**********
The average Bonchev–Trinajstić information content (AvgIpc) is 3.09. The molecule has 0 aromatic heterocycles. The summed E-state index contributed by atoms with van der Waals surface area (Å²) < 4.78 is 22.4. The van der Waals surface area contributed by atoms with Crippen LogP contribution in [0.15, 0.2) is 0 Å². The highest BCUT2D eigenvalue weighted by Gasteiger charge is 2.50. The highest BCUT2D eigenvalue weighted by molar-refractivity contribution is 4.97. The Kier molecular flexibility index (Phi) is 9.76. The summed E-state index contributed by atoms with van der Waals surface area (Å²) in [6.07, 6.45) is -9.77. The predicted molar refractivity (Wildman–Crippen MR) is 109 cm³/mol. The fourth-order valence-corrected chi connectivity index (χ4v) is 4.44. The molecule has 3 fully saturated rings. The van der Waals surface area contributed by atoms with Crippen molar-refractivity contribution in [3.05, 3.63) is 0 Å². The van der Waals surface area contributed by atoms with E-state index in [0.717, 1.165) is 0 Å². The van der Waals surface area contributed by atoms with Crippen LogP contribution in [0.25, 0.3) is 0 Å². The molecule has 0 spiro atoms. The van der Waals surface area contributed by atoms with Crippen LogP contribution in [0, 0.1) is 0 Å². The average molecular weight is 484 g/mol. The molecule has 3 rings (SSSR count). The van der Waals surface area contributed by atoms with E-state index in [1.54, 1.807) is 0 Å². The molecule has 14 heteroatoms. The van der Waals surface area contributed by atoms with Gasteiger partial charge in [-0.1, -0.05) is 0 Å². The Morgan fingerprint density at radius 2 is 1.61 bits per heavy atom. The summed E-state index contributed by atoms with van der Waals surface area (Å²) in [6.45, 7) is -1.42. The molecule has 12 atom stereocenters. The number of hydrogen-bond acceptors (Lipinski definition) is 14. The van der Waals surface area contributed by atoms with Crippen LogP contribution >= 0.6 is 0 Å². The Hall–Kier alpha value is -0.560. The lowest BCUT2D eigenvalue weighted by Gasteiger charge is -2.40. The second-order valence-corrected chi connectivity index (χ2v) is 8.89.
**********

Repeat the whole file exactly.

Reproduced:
The average Bonchev–Trinajstić information content (AvgIpc) is 3.09. The molecule has 0 aromatic heterocycles. The summed E-state index contributed by atoms with van der Waals surface area (Å²) < 4.78 is 22.4. The van der Waals surface area contributed by atoms with Crippen LogP contribution in [0.15, 0.2) is 0 Å². The highest BCUT2D eigenvalue weighted by Gasteiger charge is 2.50. The highest BCUT2D eigenvalue weighted by molar-refractivity contribution is 4.97. The Kier molecular flexibility index (Phi) is 9.76. The summed E-state index contributed by atoms with van der Waals surface area (Å²) in [6.07, 6.45) is -9.77. The predicted molar refractivity (Wildman–Crippen MR) is 109 cm³/mol. The fourth-order valence-corrected chi connectivity index (χ4v) is 4.44. The molecule has 3 fully saturated rings. The van der Waals surface area contributed by atoms with Crippen molar-refractivity contribution in [3.05, 3.63) is 0 Å². The van der Waals surface area contributed by atoms with E-state index in [0.717, 1.165) is 0 Å². The van der Waals surface area contributed by atoms with Crippen LogP contribution in [0.25, 0.3) is 0 Å². The molecule has 0 spiro atoms. The van der Waals surface area contributed by atoms with Crippen LogP contribution in [0, 0.1) is 0 Å². The average molecular weight is 484 g/mol. The molecule has 3 rings (SSSR count). The van der Waals surface area contributed by atoms with E-state index in [1.54, 1.807) is 0 Å². The molecule has 14 heteroatoms. The van der Waals surface area contributed by atoms with Gasteiger partial charge in [-0.1, -0.05) is 0 Å². The Morgan fingerprint density at radius 2 is 1.61 bits per heavy atom. The summed E-state index contributed by atoms with van der Waals surface area (Å²) in [6.45, 7) is -1.42. The molecule has 12 atom stereocenters. The number of hydrogen-bond acceptors (Lipinski definition) is 14. The van der Waals surface area contributed by atoms with Crippen LogP contribution >= 0.6 is 0 Å². The Hall–Kier alpha value is -0.560. The lowest BCUT2D eigenvalue weighted by Gasteiger charge is -2.40. The second-order valence-corrected chi connectivity index (χ2v) is 8.89.